Unemployment among veterans of the U.S. Armed Forces declines in 2012
March 22, 2013
In 2012, the jobless rate for veterans of the U.S. Armed Forces fell by 1.3 percentage points to 7.0 percent. The unemployment rate for veterans who served on active duty at any time since September 2001—a group referred to as Gulf War-era II veterans—declined by 2.2 percentage points to 9.9 percent.
|Characteristic||Unemployment rate (in percent)|
|Veterans, total 18 years and over|
|Gulf War-era II|
|Gulf War-era I|
|WWII, Korean War, and Vietnam era|
|Other service periods|
Among all veterans in 2012, the unemployment rate for men declined by 1.4 percentage points to 6.9 percent. The rate for female veterans was little changed at 8.3 percent.
Among male Gulf War-era II veterans, the unemployment rate fell by 2.5 percentage points to 9.5 percent from 2011 to 2012. The rate for female veterans, at 12.5 percent in 2012, was little different from the prior year. The unemployment rates for male and female Gulf War-era I veterans were 5.6 and 8.0 percent, respectively, lower than the rates for their Gulf War-era II veteran counterparts (9.5 and 12.5 percent, respectively). These differences in the unemployment rates reflect, at least in part, the older age profile of veterans who served during Gulf War era I.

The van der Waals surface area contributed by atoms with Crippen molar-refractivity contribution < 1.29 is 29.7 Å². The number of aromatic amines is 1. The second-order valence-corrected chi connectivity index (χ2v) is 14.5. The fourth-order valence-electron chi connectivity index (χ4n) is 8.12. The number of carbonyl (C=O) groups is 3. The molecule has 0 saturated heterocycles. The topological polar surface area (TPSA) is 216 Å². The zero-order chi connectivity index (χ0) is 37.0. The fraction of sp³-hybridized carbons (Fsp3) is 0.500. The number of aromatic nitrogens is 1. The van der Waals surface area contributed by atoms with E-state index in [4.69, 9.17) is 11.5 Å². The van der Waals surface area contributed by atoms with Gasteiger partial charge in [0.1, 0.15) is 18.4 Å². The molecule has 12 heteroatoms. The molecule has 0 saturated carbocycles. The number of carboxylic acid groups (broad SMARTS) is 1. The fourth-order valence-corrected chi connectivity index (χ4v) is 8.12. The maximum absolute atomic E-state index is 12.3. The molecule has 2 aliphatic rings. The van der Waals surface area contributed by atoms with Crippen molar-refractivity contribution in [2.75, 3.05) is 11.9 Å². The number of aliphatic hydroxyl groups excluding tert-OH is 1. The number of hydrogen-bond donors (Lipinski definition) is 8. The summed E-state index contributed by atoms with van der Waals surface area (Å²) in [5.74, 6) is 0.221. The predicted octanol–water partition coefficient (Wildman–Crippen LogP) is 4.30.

In 2012, the unemployment rate for those veterans who served during World War II, the Korean War, or the Vietnam era.was 6.4 percent—a decrease from 7.6 percent in 2011.
These data are from the Current Population Survey, a monthly survey of households that provides information on employment and unemployment in the United States. For more information, see "Employment Situation of Veterans — 2012" (HTML) (PDF), news release USDL-13-0477.
Bureau of Labor Statistics, U.S. Department of Labor, The Economics Daily, Unemployment among veterans of the U.S. Armed Forces declines in 2012 on the Internet at http://www.bls.gov/opub/ted/2013/ted_20130322.htm (visited April 18, 2015).
Recent editions of Spotlight on Statistics
New estimates of personal taxes in Consumer Expenditure Survey
In 2013, the Consumer Expenditure Survey improved its personal tax data.
Trends in long-term unemployment
Long-term unemployment reached historically high levels following the recession of 2007–2009.
Housing: before, during, and after the Great Recession
looks at consumer expenditures on household items, employment in residential construction, prices for household items, and injuries in occupations involved in building and maintaining our homes.